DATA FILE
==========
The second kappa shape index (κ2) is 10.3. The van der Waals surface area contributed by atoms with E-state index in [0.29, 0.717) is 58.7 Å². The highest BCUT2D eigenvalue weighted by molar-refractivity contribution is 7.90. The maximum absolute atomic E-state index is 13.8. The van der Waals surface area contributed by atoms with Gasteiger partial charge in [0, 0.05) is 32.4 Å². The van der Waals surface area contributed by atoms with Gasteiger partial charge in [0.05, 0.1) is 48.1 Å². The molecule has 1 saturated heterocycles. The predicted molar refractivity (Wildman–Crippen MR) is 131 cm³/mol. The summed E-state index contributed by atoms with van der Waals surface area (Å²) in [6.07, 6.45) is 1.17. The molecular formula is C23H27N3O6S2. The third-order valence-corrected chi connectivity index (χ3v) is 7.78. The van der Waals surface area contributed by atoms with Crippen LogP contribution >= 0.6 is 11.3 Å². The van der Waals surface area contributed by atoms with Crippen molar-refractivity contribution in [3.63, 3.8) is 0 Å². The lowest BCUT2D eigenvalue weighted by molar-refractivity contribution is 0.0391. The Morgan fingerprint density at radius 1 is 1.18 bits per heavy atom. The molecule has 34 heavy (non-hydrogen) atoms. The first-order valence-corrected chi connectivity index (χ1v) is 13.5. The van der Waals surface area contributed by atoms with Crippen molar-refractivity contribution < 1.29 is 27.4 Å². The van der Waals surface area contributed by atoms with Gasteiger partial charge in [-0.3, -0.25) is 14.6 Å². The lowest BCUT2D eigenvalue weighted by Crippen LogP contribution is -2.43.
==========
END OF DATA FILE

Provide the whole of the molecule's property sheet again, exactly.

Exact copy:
The second kappa shape index (κ2) is 10.3. The van der Waals surface area contributed by atoms with E-state index in [0.29, 0.717) is 58.7 Å². The highest BCUT2D eigenvalue weighted by molar-refractivity contribution is 7.90. The maximum absolute atomic E-state index is 13.8. The van der Waals surface area contributed by atoms with Gasteiger partial charge in [0, 0.05) is 32.4 Å². The van der Waals surface area contributed by atoms with Gasteiger partial charge in [0.05, 0.1) is 48.1 Å². The molecule has 1 saturated heterocycles. The predicted molar refractivity (Wildman–Crippen MR) is 131 cm³/mol. The summed E-state index contributed by atoms with van der Waals surface area (Å²) in [6.07, 6.45) is 1.17. The molecular formula is C23H27N3O6S2. The third-order valence-corrected chi connectivity index (χ3v) is 7.78. The van der Waals surface area contributed by atoms with Crippen LogP contribution >= 0.6 is 11.3 Å². The van der Waals surface area contributed by atoms with Crippen molar-refractivity contribution in [3.63, 3.8) is 0 Å². The lowest BCUT2D eigenvalue weighted by molar-refractivity contribution is 0.0391. The Morgan fingerprint density at radius 1 is 1.18 bits per heavy atom. The molecule has 34 heavy (non-hydrogen) atoms. The first-order valence-corrected chi connectivity index (χ1v) is 13.5. The van der Waals surface area contributed by atoms with Crippen molar-refractivity contribution < 1.29 is 27.4 Å². The van der Waals surface area contributed by atoms with Gasteiger partial charge in [-0.3, -0.25) is 14.6 Å². The lowest BCUT2D eigenvalue weighted by Crippen LogP contribution is -2.43.